To boot, they're located at the Short Pump Town Center, the hippest mall in Richmond, so they are keeping good company. Not bad either.
And at first glance, the designs are on par with what you'd see at a place like Express or Old Navy. Not bad at all...but then that's part of their strategy. They reel you in with design and then hit you over the head with their message.
The cheeriest store associate you've ever met asks if you've been in before. "No?", they ask, "well, it comes from Colossians 2:8, it's a verse in the Bible." And that's where the weirdness begins. You can feel them searching your face for any hint that you might not be "one of us."
Let me be clear. I have no problem with good art or design (love it), Scripture printed on a shirt (like John Wesley, I am a man of One Book), or talking about Jesus (to quote St. Paul, "I am not ashamed of the Gospel of Jesus Christ"), but I am not a fan of the "hit you over the head" method of evangelism. Just not.
After I bought a hoodie and pair of jeans, the very cheery associate asked me if there was anything he could pray with me about.
I'm sorry, come again??
Let me be clear again, I am all for praying with people (do it all the time as a pastor), but in a store, after I bought a pair of jeans and a hoodie? Just culturally weird.
But they are unabashed about it. Their website says they sell "bold Christian apparel." The sign out front says they are a "christian store." The sign behind the register says they exist to evangelize and make a profit so they can fund the spread of the gospel. Again, not bad in and of itself.
But I have a few questions:
- Does this sort of approach reinforce pushy stereotypes about Christians as people who shove God down your throat?
- Does it send a subtle message that Christians are only interested in getting people to think like them and not actually interested in making the world a better place?
- Does this put a mark on Jesus' reputation in the broader community, leveraging short term results for long term damage?
- Does it actually end up reinforcing the Christian bubble? Our own music, our own bookstores, our own fastfood (best chicken sandwich ever, btw), and now our own t-shirts, jeans and hoodies. As in, isn't it exciting that now we don't even have to interact with those heathens in the world?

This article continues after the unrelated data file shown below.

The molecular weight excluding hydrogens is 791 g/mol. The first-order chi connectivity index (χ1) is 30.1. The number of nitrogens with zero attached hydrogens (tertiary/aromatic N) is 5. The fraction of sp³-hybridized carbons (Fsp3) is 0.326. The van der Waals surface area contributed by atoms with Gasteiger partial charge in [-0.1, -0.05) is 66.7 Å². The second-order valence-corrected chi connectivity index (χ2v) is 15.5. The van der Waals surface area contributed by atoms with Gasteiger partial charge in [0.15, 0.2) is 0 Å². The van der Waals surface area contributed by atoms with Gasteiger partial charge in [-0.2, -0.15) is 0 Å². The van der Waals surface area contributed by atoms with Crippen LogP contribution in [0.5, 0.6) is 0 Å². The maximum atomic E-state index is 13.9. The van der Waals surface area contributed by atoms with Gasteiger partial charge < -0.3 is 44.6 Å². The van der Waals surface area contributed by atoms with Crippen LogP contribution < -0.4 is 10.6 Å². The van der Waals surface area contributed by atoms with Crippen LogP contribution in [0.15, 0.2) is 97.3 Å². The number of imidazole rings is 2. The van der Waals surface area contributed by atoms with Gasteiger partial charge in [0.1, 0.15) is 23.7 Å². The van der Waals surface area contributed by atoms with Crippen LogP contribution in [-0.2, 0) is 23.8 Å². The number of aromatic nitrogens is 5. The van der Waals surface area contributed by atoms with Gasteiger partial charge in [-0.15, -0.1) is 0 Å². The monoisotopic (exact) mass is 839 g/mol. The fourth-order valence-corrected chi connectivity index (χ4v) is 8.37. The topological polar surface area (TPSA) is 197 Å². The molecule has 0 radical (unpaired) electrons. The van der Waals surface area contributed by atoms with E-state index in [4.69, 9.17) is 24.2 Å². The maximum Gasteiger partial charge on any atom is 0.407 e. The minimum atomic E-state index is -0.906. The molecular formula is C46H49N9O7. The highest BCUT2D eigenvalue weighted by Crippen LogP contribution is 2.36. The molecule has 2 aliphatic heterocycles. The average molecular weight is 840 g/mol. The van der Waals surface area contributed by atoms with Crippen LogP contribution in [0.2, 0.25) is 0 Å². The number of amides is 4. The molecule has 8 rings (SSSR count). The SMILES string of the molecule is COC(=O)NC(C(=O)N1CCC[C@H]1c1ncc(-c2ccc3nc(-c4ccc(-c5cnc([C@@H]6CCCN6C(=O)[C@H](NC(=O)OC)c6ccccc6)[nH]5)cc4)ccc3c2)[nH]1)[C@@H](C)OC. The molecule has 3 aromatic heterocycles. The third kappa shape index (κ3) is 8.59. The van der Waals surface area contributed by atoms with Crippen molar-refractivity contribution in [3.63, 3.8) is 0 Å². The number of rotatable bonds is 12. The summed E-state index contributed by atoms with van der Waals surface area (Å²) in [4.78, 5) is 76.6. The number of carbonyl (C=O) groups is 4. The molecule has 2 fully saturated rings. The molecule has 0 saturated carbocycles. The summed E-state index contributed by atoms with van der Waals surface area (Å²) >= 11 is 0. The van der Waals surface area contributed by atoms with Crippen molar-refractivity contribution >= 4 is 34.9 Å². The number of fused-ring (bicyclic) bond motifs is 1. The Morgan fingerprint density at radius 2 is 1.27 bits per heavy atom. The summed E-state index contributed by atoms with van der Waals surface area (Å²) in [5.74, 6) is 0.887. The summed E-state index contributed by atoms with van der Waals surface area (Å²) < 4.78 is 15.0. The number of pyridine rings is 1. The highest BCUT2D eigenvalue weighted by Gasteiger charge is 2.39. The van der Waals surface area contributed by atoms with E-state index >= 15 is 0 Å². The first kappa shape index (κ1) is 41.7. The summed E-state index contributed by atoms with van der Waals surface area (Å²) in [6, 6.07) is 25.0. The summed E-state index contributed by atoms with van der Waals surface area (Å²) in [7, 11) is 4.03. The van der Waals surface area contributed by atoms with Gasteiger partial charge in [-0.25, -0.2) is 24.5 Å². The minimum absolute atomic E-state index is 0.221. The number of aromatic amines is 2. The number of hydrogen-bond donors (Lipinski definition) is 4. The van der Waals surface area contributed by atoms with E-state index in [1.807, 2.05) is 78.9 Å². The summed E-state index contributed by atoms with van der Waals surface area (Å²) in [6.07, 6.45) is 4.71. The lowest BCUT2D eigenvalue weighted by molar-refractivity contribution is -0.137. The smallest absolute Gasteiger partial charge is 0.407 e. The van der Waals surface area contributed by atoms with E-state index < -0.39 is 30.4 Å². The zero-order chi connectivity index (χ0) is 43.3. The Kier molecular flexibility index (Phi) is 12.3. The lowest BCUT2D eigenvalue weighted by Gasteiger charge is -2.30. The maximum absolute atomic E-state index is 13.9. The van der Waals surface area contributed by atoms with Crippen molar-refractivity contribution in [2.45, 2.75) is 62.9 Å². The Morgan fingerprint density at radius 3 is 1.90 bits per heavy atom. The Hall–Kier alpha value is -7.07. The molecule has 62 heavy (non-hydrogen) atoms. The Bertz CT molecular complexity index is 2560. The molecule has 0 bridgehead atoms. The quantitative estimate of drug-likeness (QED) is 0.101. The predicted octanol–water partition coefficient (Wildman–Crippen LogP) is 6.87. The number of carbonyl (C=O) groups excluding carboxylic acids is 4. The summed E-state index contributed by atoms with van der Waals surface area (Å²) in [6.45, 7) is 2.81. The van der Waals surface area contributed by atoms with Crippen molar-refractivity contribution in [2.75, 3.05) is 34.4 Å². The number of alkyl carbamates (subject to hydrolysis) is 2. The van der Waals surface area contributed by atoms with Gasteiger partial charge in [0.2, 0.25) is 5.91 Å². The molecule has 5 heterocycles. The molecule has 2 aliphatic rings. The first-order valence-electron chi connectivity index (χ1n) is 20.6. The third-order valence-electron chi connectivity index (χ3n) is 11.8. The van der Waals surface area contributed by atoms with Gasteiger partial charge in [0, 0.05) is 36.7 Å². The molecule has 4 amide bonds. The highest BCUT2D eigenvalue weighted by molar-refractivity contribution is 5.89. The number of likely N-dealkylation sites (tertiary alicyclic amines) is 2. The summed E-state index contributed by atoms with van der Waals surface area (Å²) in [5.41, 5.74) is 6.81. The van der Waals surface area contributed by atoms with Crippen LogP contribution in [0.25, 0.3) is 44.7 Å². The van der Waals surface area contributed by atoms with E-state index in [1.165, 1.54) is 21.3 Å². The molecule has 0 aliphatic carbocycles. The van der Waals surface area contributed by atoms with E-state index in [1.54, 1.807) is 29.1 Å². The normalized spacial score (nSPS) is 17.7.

- Does this form of evangelism mistake words and ideas about Jesus for real trust in Jesus that results in a group of people living a new way of life that radically transforms the community?
- Does this kind of approach actually confine Jesus to a little world of our own making, saying that there are some places he won't go because they are too dark or impure?
- Does it misunderstand that "Christian" is a noun (who I am) and not an an adjective? The very store itself is Christian? How does that work exactly? Was Jesus' carpentry shop a "christian" carpentry shop that advertised in the Shepherd's Guide, or did I miss that part of the New Testament?
If you are a Christian, you might be thinking, 'yeah, but their website says 12,000+ people have been saved.' I would remind you that God loves people so much he'll even use our mixed up efforts to do it. He even used a donkey to deliver his message. I would counter the people saved are more about God's kindness, not necessarily C28's brilliant evangelism strategy.
I think the band Delirious gets it right. They refuse to be labeled a "Christian band" because they say their mission is not "to a market of believers," but to the whole world because that is the mission of Jesus.
What might that look like?
- If you are a great retail sales associate who follows Jesus, go work at J. Crew or A&F (for example) where people generally don't care about Jesus live dark lives. Bring your radiance and kindness to bear on that situation.
- If you do good design, do good design that the whole world will buy and enjoy. Bring beauty into the lives of people everywhere--not just Christians who already know Beauty.
- If you want to evangelize, get to know your neighbor and care about them and their life. Go to all your work parties and become a real friend.
- If you think the fashion industry is over-sexualized and impure, get into it and make killer design that isn't. Become friends with the people who do the opposite in the process.
- And if you want to wear cool apparel with a message, try Jedidiah or Tom's Shoes or Bead for Life. Wear their products, then when someone asks you about it, tell their compelling story of righting the wrongs in the world and see where it goes from there. Jesus righted wrongs, right? And his actions to make people's lives better were the bigger part of his message and attraction, weren't they? In fact, it's why people crowded to hear what he had to say in the first place. His actions were so compelling, they had to know what he thought.
I'm just saying.